Networking events are a staple in the business world. With so many events reaching out to the same groups of people, event planners must make their events top-notch to have the best chances at success. Here are a few tips to organize a successful business networking event.
Add some motivation - Business people often have full calendars and daily packed agendas, so inviting them to a networking event without some kind of edge might seem like one more thing they have to add – and it might be more likely to drop off their schedule. Be clear in your purpose of the event, and let your invitees know exactly what they will get from the event.
Choose the right place - Planning a successful networking event is like real estate – what’s important? Location, location, location! Put some thought into your location. It should be large enough to facilitate the networking aspect – lots of room for the attendees to move around and mingle — but small enough to seem intimate. Make sure the location is convenient for your guests by choosing a location that’s close to a business district or near public transportation. The location should have ample parking or valet service.
Choose the right time - Location is important, but so is the time and date you choose for your networking event. Your event should fall when nothing else is going on in the community – stay away from dates that coincide with holidays, community events, sports events or school holidays. These can all effect who will attend your event. The time is important, too – The time should allow guests to finish up his or her work and make it to the event without rushing, but not so late that it interferes with evening plans or responsibilities.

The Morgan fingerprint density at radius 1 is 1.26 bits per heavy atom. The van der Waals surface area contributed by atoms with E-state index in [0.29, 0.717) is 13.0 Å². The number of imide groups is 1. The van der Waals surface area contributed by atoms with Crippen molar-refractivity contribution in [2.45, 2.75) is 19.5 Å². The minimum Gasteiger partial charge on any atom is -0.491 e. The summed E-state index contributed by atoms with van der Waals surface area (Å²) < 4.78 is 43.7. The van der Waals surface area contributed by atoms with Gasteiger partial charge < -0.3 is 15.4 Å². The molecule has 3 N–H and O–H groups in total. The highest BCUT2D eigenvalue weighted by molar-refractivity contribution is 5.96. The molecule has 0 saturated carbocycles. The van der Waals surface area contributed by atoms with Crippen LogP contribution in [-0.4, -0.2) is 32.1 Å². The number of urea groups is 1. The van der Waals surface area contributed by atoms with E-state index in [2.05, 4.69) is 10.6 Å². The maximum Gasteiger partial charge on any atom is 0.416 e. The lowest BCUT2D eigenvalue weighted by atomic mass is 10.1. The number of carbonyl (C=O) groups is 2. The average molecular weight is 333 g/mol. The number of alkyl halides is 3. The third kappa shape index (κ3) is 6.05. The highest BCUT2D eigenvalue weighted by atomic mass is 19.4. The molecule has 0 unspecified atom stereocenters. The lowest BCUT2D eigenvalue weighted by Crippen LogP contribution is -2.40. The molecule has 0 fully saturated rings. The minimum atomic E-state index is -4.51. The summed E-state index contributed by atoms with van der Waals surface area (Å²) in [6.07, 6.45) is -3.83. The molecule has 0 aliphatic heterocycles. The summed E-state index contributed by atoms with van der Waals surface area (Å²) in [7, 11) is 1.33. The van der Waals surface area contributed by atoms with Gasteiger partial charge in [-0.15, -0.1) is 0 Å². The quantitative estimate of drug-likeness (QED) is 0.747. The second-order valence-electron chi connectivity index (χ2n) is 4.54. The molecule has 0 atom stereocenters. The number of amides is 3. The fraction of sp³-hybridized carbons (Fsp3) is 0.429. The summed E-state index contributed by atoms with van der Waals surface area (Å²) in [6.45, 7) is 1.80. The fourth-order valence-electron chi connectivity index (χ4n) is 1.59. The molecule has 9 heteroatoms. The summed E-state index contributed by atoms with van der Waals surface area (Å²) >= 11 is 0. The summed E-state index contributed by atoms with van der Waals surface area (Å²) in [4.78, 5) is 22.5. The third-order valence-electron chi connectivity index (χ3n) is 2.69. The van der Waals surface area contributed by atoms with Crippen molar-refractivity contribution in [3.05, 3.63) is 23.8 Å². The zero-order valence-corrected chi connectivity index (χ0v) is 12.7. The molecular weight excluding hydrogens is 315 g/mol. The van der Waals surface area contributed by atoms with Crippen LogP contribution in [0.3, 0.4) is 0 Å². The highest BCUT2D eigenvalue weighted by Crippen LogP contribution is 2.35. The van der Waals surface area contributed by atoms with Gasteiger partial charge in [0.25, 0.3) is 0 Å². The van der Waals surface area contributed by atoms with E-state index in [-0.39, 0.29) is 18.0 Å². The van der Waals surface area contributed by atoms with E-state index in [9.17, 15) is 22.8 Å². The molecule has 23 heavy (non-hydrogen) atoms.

Plan your menu - Networking event menus can range from a full buffet to Hors d’oeuvre, and the menu will be driven by your budget. If you plan on having small hors d’oeuvres, choose ones that can be eaten on-the-go or while standing and talking. This means no messy dishes or foods that should be eaten with cutlery. Provide a good selection of foods, including vegetarian dishes, and a wide range of beverages.
Spread the word - A networking event without people is….a party of one! Social networking makes it much easier to spread the word about the event, but you should still do your research. Find out where your audience will be most likely to see the event announcement and focus your energy there. Use short, interesting facts and teasers to help your event announcement go viral. Create a hash tag on Twitter and an event page on Facebook, and keep your guests informed of and excited about your event through consistent communication before your event. Use email reminders closer to the date of your event, but don’t go overboard – too many announcements can appear like spam.
Structure your event - Whether you’re planning a short and sweet business after-hours cocktail party or an evening of speakers, you have to have an agenda in place. As guests enter, provide a written agenda, or have one available on posters or sign-boards throughout the event location. Act as emcee (or ask someone to do it for you) to help guide the event. You might also help introduce attendees and get the conversation going, especially if there is a mid-event lull.
About the Author: Sarah Bridgewater has been writing about numerous conventions and networking topics for over a decade. When she isn’t writing, you can find her spending time with her family or covering freelance stories for Nimlok. Visit their website.